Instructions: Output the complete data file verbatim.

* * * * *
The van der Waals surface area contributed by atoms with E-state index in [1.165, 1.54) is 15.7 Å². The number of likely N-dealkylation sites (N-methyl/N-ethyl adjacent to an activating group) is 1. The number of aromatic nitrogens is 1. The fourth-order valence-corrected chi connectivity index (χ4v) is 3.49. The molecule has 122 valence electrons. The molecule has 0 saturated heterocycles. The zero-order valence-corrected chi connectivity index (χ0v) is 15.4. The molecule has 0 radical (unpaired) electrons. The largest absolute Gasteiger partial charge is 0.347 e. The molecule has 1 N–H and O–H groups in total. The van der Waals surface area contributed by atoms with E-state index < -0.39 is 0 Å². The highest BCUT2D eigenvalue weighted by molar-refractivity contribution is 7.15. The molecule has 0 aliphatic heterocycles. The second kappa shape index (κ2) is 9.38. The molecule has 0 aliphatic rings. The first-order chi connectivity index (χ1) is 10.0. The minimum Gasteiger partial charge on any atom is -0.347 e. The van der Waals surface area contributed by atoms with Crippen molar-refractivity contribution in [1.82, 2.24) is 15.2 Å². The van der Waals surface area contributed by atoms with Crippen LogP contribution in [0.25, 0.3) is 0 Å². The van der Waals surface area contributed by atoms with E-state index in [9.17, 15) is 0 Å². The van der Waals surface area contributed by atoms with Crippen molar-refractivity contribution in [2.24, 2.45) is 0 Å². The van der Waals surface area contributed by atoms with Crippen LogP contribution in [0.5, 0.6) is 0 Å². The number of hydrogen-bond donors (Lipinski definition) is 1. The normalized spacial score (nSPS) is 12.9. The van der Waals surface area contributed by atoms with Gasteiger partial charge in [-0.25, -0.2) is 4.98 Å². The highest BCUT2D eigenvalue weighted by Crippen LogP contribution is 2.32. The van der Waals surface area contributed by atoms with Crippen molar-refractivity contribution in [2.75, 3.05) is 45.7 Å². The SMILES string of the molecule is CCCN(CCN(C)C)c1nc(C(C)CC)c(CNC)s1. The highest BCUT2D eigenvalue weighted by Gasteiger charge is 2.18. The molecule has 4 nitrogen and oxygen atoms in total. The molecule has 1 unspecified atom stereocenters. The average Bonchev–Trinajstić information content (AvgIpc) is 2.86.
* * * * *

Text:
The van der Waals surface area contributed by atoms with E-state index in [1.165, 1.54) is 15.7 Å². The number of likely N-dealkylation sites (N-methyl/N-ethyl adjacent to an activating group) is 1. The number of aromatic nitrogens is 1. The fourth-order valence-corrected chi connectivity index (χ4v) is 3.49. The molecule has 122 valence electrons. The molecule has 0 saturated heterocycles. The zero-order valence-corrected chi connectivity index (χ0v) is 15.4. The molecule has 0 radical (unpaired) electrons. The largest absolute Gasteiger partial charge is 0.347 e. The molecule has 1 N–H and O–H groups in total. The van der Waals surface area contributed by atoms with E-state index < -0.39 is 0 Å². The highest BCUT2D eigenvalue weighted by molar-refractivity contribution is 7.15. The molecule has 0 aliphatic heterocycles. The second kappa shape index (κ2) is 9.38. The molecule has 0 aliphatic rings. The first-order chi connectivity index (χ1) is 10.0. The minimum Gasteiger partial charge on any atom is -0.347 e. The van der Waals surface area contributed by atoms with Crippen molar-refractivity contribution in [1.82, 2.24) is 15.2 Å². The van der Waals surface area contributed by atoms with Crippen LogP contribution in [0.25, 0.3) is 0 Å². The van der Waals surface area contributed by atoms with E-state index in [9.17, 15) is 0 Å². The van der Waals surface area contributed by atoms with Crippen molar-refractivity contribution in [2.24, 2.45) is 0 Å². The van der Waals surface area contributed by atoms with Crippen LogP contribution in [0.5, 0.6) is 0 Å². The number of hydrogen-bond donors (Lipinski definition) is 1. The normalized spacial score (nSPS) is 12.9. The van der Waals surface area contributed by atoms with Gasteiger partial charge in [-0.25, -0.2) is 4.98 Å². The highest BCUT2D eigenvalue weighted by Crippen LogP contribution is 2.32. The van der Waals surface area contributed by atoms with Crippen molar-refractivity contribution in [2.75, 3.05) is 45.7 Å². The SMILES string of the molecule is CCCN(CCN(C)C)c1nc(C(C)CC)c(CNC)s1. The highest BCUT2D eigenvalue weighted by Gasteiger charge is 2.18. The molecule has 4 nitrogen and oxygen atoms in total. The molecule has 1 unspecified atom stereocenters. The average Bonchev–Trinajstić information content (AvgIpc) is 2.86.